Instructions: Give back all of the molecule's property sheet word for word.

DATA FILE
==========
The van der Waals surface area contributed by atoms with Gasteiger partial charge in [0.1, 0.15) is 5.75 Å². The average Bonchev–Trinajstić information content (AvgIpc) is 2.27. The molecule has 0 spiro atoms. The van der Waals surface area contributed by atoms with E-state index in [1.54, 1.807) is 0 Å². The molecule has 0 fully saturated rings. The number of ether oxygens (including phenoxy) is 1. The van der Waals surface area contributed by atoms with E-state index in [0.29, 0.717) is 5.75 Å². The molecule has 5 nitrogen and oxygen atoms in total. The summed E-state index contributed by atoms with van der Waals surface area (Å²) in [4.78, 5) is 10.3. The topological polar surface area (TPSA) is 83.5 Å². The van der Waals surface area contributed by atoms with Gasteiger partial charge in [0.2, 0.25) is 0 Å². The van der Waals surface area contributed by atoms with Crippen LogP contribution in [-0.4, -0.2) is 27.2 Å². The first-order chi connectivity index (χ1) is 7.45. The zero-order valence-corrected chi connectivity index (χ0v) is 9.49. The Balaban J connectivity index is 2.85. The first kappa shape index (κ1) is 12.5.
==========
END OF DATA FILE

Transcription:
The van der Waals surface area contributed by atoms with Gasteiger partial charge in [0.1, 0.15) is 5.75 Å². The average Bonchev–Trinajstić information content (AvgIpc) is 2.27. The molecule has 0 spiro atoms. The van der Waals surface area contributed by atoms with E-state index in [1.54, 1.807) is 0 Å². The molecule has 0 fully saturated rings. The number of ether oxygens (including phenoxy) is 1. The van der Waals surface area contributed by atoms with E-state index in [0.29, 0.717) is 5.75 Å². The molecule has 5 nitrogen and oxygen atoms in total. The summed E-state index contributed by atoms with van der Waals surface area (Å²) in [4.78, 5) is 10.3. The topological polar surface area (TPSA) is 83.5 Å². The van der Waals surface area contributed by atoms with Gasteiger partial charge in [0.2, 0.25) is 0 Å². The van der Waals surface area contributed by atoms with Crippen LogP contribution in [-0.4, -0.2) is 27.2 Å². The first-order chi connectivity index (χ1) is 7.45. The zero-order valence-corrected chi connectivity index (χ0v) is 9.49. The Balaban J connectivity index is 2.85. The first kappa shape index (κ1) is 12.5.